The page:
The entire island is built with accessibility in mind and we tailored the content to be universally designed and inclusive in multiple ways. All of the avatars are designed to be inclusive of the student population with a variety of abilities, colors, genders, shapes, and sizes. The game is accessible with built-in voice over animation, text-to-speech, speech-to-text, and closed captioning. Every activity on the island has an image response system built in, which is a graphic representation that helps students generate words and sentence starters so that all students regardless of disability can complete the activity.
Students with print disabilities can use a screen reader or utilize the built-in voice over animation, while students with hearing impairments can turn on closed-captioning on videos. Future Quest Island was designed to work on all computers and mobile devices with internet access, eliminating the need for apps and software installation which can be a huge barrier for students.
Future Quest Island is among one of FableVision’s long-term projects. What has your experience been like working with us for four years?
Working with FableVision has been a fabulous experience. The team of individuals we worked with since the beginning of this project in 2012 all the way to 2017 has been essential to the success of the program. From concept to design to installation (and sometimes revision), the entire team—Brian, Loren, Keith, Michael, Polly, Karen, Paul, Chris, Adam, and Sarah—has been nothing short of amazing. I wholeheartedly believe the FableVision team wants this program to succeed as much as we do.
Setting personal, professional, and academic goals is a big component of Future Quest Island. What are some of your long-term and short-term goals for Future Quest Island?
For a short-term goal, we would like to continue the work and get it in the hands of students in grades 3-8. My long-term goal for Future Quest Island is to continue building the program so it can be a career planning tool from elementary to middle to high school and the portfolio will be their Individualized Learning Plan that transitions with students as they advance their education so that their teachers, guidance counselors, IEP team, future schools, families, and potential employers can see their career goals.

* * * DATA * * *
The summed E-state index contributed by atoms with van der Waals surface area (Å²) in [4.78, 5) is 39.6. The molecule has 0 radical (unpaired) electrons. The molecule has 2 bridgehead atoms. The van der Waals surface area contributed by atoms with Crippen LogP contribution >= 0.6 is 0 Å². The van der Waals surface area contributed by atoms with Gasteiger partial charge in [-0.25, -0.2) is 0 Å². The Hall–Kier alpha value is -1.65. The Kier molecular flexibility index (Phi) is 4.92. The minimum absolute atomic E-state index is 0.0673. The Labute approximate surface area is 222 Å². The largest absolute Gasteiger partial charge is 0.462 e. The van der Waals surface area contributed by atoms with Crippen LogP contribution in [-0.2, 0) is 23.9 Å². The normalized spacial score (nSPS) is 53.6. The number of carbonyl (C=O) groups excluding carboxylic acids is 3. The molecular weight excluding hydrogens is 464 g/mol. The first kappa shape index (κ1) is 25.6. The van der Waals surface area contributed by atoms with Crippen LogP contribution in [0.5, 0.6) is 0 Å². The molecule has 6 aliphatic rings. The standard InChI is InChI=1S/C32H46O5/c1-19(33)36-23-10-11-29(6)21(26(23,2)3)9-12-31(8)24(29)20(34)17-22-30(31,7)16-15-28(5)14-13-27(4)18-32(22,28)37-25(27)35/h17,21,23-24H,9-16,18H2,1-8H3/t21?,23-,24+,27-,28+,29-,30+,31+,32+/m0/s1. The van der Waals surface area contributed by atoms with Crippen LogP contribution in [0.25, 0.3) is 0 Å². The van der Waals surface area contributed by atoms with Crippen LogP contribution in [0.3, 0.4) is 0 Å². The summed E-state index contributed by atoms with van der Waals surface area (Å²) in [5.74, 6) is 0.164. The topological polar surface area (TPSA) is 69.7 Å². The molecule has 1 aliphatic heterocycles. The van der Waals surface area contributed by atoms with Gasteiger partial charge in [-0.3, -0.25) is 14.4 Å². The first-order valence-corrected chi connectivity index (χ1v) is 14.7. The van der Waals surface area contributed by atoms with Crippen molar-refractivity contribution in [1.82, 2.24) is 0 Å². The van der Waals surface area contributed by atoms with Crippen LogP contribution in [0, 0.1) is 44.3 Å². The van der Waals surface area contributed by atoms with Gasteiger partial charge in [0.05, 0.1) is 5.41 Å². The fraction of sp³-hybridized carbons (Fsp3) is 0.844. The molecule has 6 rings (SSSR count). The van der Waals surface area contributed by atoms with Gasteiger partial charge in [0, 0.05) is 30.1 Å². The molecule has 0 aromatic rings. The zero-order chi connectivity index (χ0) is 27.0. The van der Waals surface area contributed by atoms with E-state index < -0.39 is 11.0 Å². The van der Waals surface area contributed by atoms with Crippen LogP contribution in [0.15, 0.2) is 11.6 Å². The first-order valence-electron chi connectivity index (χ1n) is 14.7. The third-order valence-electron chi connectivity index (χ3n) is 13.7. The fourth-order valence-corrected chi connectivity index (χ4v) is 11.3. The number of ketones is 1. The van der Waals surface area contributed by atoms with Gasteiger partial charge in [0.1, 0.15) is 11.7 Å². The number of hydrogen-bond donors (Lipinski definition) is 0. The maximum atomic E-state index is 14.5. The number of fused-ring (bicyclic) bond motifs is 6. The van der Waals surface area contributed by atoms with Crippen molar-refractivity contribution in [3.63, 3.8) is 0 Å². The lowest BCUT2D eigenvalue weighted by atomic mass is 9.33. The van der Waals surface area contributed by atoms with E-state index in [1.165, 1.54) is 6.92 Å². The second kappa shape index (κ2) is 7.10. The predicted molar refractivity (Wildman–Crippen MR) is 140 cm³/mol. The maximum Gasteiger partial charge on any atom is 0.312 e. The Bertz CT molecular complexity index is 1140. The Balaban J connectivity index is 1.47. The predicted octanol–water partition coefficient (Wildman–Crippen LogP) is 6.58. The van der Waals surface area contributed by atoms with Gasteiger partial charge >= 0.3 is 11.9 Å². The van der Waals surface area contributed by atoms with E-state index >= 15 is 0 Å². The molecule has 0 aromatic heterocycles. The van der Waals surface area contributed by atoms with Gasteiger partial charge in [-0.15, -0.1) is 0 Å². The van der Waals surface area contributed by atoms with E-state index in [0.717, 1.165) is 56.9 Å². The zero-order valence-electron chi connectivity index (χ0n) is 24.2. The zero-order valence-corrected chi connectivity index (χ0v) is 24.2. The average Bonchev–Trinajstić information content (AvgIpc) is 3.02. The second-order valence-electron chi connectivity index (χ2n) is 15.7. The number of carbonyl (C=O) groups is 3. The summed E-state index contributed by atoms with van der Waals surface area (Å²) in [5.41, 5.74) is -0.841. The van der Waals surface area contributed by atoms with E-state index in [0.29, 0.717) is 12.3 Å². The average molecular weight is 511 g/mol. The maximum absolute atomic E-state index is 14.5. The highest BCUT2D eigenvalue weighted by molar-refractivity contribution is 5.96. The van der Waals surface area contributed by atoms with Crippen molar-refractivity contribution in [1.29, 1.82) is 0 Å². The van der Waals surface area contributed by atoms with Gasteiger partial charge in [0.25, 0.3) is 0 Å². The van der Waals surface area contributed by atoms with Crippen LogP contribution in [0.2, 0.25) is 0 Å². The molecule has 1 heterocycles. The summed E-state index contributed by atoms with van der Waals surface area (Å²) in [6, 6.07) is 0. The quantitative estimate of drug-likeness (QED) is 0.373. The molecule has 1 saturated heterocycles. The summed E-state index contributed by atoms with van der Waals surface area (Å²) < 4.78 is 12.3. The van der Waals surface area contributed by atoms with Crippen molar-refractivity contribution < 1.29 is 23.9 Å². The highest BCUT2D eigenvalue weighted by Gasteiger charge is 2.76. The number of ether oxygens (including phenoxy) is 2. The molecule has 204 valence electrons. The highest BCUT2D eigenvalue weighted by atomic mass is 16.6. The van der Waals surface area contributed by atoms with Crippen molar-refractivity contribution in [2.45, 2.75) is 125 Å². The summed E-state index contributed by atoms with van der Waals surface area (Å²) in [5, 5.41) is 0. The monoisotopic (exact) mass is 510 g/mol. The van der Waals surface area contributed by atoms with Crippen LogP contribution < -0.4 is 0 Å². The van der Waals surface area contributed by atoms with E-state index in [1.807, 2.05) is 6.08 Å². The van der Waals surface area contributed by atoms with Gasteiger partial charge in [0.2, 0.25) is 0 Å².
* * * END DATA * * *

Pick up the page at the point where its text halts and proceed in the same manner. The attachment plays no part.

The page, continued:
If you could pass on a piece of wisdom to adolescents thinking about their own career path, what would it be?
I would say keep an open mind, listen, observe, ask questions and most importantly, never say never. There are so many careers that haven’t even been created yet and it’s amazing to learn about ourselves as the world around us continues to evolve.
Work is no fun without music to keep you grooving. What’s your favorite album to listen to while working? What’s your favorite album to listen to when you have friends over?
My favorite album of all time is Tigerlily by Natalie Merchant. It has the most inspiring song on it, Wonder, which is about a child who has a disability but is gifted in her way. The song has a special meaning for me with my own daughter and son who have both had a lot of health challenges. When friends come over, my favorite album to listen to is anything by Train or Rob Thomas. I just love them both. Sometimes, depending on the level of friendship, I’m known to take out my guitar and play some music for my friends.